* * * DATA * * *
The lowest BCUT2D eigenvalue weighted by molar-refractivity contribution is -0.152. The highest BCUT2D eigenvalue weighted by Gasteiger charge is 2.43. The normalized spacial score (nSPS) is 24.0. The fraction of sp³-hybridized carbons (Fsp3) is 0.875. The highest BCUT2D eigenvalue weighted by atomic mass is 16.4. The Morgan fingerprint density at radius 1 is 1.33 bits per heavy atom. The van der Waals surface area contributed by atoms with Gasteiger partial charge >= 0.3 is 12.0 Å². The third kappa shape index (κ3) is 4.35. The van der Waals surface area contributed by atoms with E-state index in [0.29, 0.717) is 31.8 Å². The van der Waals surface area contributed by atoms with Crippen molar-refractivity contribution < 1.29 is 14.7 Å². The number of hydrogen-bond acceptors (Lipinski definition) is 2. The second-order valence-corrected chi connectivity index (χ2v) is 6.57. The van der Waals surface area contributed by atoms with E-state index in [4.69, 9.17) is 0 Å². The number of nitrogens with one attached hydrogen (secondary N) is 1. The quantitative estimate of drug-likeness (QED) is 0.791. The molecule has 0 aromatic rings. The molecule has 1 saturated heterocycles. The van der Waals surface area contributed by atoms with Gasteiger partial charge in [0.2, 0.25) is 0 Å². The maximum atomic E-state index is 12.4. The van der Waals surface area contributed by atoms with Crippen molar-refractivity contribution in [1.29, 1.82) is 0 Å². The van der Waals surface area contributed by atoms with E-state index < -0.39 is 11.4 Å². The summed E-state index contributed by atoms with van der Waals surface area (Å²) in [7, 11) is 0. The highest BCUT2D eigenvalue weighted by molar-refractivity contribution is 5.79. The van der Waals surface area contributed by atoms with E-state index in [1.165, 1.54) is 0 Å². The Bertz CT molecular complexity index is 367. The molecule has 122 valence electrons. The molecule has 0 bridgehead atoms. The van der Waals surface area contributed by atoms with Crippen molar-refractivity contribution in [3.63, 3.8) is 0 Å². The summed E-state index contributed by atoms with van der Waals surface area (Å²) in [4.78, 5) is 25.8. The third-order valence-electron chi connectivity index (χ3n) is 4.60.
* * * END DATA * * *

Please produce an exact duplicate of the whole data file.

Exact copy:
The lowest BCUT2D eigenvalue weighted by molar-refractivity contribution is -0.152. The highest BCUT2D eigenvalue weighted by Gasteiger charge is 2.43. The normalized spacial score (nSPS) is 24.0. The fraction of sp³-hybridized carbons (Fsp3) is 0.875. The highest BCUT2D eigenvalue weighted by atomic mass is 16.4. The Morgan fingerprint density at radius 1 is 1.33 bits per heavy atom. The van der Waals surface area contributed by atoms with Gasteiger partial charge >= 0.3 is 12.0 Å². The third kappa shape index (κ3) is 4.35. The van der Waals surface area contributed by atoms with E-state index in [0.29, 0.717) is 31.8 Å². The van der Waals surface area contributed by atoms with Crippen molar-refractivity contribution < 1.29 is 14.7 Å². The number of hydrogen-bond acceptors (Lipinski definition) is 2. The second-order valence-corrected chi connectivity index (χ2v) is 6.57. The van der Waals surface area contributed by atoms with E-state index in [4.69, 9.17) is 0 Å². The number of nitrogens with one attached hydrogen (secondary N) is 1. The quantitative estimate of drug-likeness (QED) is 0.791. The molecule has 0 aromatic rings. The molecule has 1 saturated heterocycles. The van der Waals surface area contributed by atoms with Gasteiger partial charge in [0.2, 0.25) is 0 Å². The maximum atomic E-state index is 12.4. The van der Waals surface area contributed by atoms with Crippen molar-refractivity contribution in [1.29, 1.82) is 0 Å². The van der Waals surface area contributed by atoms with E-state index < -0.39 is 11.4 Å². The summed E-state index contributed by atoms with van der Waals surface area (Å²) in [7, 11) is 0. The highest BCUT2D eigenvalue weighted by molar-refractivity contribution is 5.79. The van der Waals surface area contributed by atoms with E-state index in [1.165, 1.54) is 0 Å². The Bertz CT molecular complexity index is 367. The molecule has 122 valence electrons. The molecule has 0 bridgehead atoms. The van der Waals surface area contributed by atoms with Crippen molar-refractivity contribution in [3.63, 3.8) is 0 Å². The summed E-state index contributed by atoms with van der Waals surface area (Å²) in [4.78, 5) is 25.8. The third-order valence-electron chi connectivity index (χ3n) is 4.60.